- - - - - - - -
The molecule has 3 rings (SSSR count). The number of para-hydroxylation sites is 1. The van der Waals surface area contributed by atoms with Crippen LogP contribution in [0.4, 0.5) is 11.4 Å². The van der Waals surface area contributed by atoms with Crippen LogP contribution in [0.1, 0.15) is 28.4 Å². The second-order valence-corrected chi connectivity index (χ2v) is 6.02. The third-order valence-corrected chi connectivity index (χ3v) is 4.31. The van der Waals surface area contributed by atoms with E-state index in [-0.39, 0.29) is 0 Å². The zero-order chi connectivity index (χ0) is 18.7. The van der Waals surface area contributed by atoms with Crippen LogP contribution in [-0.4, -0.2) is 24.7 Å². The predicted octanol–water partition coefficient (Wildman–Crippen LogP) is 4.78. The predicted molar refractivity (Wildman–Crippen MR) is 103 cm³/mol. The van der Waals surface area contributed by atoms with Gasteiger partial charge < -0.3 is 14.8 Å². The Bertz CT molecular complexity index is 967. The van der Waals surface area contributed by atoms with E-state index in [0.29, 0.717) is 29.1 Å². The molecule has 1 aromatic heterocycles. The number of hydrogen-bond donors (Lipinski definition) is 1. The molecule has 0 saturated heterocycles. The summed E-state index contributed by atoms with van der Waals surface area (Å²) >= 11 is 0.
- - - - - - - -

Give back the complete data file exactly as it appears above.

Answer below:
The molecule has 3 rings (SSSR count). The number of para-hydroxylation sites is 1. The van der Waals surface area contributed by atoms with Crippen LogP contribution in [0.4, 0.5) is 11.4 Å². The van der Waals surface area contributed by atoms with Crippen LogP contribution in [0.1, 0.15) is 28.4 Å². The second-order valence-corrected chi connectivity index (χ2v) is 6.02. The third-order valence-corrected chi connectivity index (χ3v) is 4.31. The van der Waals surface area contributed by atoms with E-state index in [-0.39, 0.29) is 0 Å². The zero-order chi connectivity index (χ0) is 18.7. The van der Waals surface area contributed by atoms with Crippen LogP contribution in [-0.4, -0.2) is 24.7 Å². The predicted octanol–water partition coefficient (Wildman–Crippen LogP) is 4.78. The predicted molar refractivity (Wildman–Crippen MR) is 103 cm³/mol. The van der Waals surface area contributed by atoms with Gasteiger partial charge < -0.3 is 14.8 Å². The Bertz CT molecular complexity index is 967. The van der Waals surface area contributed by atoms with E-state index in [0.29, 0.717) is 29.1 Å². The molecule has 1 aromatic heterocycles. The number of hydrogen-bond donors (Lipinski definition) is 1. The molecule has 0 saturated heterocycles. The summed E-state index contributed by atoms with van der Waals surface area (Å²) >= 11 is 0.